Finance Minister Abdul Hafeez Shaikh is scheduled to leave for Washington DC on September 21 on a six-day visit to meet officials of the International Monetary Fund (IMF) and the World Bank (WB).
A senior official of the finance ministry told The Express Tribune on Thursday that Finance Secretary Dr Waqar Masood, Economic Affairs Division Secretary Abdul Wajid Rana, Federal Board of Revenue (FBR) Chairman Salman Siddique and State Bank of Pakistan (SBP) Acting Governor Yaseen Anwar will accompany the finance minister.
He said that the IMF had agreed to extend new loans to Pakistan if it submitted a consultation report under Article IV, as a part of the obligations regarding exchange arrangements.
He added that the consultation report on Pakistan’s economic performance was prepared in collaboration with IMF officials once every two years, to be presented before the IMF board.
However, the official said, the consultation report had been delayed this year.
He said that talks with the IMF were postponed earlier to prepare the consultation report in view of the economic review, which was expected in July, under the first Standby Arrangement Programme (SBA).
However, there has been little progress on the SBA so far.
The IMF has now indicated that it will consider extending new loans to Pakistan if it submits the consultation report under Article IV.
Talking to The Express Tribune, sources in the finance ministry said that Pakistan would have to pay up to $2.3 billion in February 2012 to meet its debt obligations towards the IMF and the Paris Club.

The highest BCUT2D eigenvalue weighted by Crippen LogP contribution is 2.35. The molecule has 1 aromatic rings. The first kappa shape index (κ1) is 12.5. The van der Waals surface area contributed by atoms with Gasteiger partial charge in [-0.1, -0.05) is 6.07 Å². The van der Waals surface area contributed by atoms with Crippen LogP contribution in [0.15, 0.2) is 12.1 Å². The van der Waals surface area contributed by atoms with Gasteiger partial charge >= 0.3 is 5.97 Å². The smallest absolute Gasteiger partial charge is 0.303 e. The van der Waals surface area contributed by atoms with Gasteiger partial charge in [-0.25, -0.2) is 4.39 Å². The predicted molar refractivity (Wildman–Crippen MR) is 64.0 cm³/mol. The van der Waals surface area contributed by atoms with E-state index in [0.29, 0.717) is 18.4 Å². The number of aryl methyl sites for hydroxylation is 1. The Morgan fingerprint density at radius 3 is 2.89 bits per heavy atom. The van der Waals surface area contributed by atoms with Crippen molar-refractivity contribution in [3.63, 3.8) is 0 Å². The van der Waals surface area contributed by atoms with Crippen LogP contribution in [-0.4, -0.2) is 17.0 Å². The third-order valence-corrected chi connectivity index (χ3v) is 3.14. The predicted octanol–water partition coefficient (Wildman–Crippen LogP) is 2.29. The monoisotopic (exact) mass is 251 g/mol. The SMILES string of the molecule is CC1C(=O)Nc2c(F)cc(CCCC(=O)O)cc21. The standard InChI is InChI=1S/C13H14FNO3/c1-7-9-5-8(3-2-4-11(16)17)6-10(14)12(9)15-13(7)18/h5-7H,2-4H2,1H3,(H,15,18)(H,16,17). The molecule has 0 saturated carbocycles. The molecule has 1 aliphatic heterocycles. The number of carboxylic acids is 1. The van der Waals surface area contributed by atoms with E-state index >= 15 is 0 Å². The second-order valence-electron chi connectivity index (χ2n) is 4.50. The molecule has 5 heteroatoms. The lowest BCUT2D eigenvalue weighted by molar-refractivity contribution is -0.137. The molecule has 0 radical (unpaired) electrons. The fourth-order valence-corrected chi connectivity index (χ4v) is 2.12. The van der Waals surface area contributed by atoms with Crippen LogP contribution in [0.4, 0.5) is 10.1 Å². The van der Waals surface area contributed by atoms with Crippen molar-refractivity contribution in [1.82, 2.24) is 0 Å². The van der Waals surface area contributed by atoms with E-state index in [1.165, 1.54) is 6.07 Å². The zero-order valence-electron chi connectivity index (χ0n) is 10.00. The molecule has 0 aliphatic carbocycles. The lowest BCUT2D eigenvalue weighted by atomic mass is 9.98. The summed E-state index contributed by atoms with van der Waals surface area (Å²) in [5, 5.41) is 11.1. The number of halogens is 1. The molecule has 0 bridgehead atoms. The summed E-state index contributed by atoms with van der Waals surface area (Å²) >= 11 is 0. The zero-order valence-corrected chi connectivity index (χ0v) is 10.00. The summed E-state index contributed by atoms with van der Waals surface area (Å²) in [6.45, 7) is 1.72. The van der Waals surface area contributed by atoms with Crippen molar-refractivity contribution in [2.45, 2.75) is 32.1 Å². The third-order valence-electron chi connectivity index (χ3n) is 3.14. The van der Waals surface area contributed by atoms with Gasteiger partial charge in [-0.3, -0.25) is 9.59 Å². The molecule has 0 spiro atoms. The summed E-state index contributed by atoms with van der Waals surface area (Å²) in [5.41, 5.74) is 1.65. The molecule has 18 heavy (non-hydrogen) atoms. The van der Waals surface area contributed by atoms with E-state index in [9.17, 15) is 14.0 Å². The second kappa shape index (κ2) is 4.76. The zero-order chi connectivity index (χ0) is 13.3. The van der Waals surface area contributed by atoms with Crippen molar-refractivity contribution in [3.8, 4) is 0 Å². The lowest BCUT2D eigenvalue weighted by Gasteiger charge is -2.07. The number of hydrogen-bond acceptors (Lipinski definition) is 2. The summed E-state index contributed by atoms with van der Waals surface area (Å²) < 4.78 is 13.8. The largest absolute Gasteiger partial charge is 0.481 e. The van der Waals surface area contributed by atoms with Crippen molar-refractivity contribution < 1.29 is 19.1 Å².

They said that the grace period of the $11 billion IMF loan is due to expire in February. Therefore, Pakistan will have to pay the IMF $1.3 billion as the first instalment, they said.
They added that Pakistan would start paying back the $12 billion worth of loans that it had got rescheduled from the Paris Club during the Musharraf government. The first payment to the Paris Club will be around $1 billion, they said.
Officials in the finance ministry believe that the loan payments will severely affect foreign exchange reserves of Pakistan.
“Pakistan’s import bill will increase drastically if oil prices in the international market continue to rise. It will have devastating effects on our foreign exchange reserves,” one official said.
He said that the government was devising a strategy to maintain foreign exchange reserves. “Exchangeable bonds and dollar bonds will be issued in the international market to attract overseas Pakistanis in particular,” he said.
He added that new schemes would be launched to help overseas Pakistanis send back remittances. The government will also take steps to curb informal channels for transfer of money from foreign countries, he said.
He said that the new loan programme, if approved by the IMF, would be the Poverty Reduction and Growth Facility Programme (PRGF). It added that the PRGF would be long-term, but costlier than the short-term SBA.
Published in The Express Tribune, September 9th, 2011.
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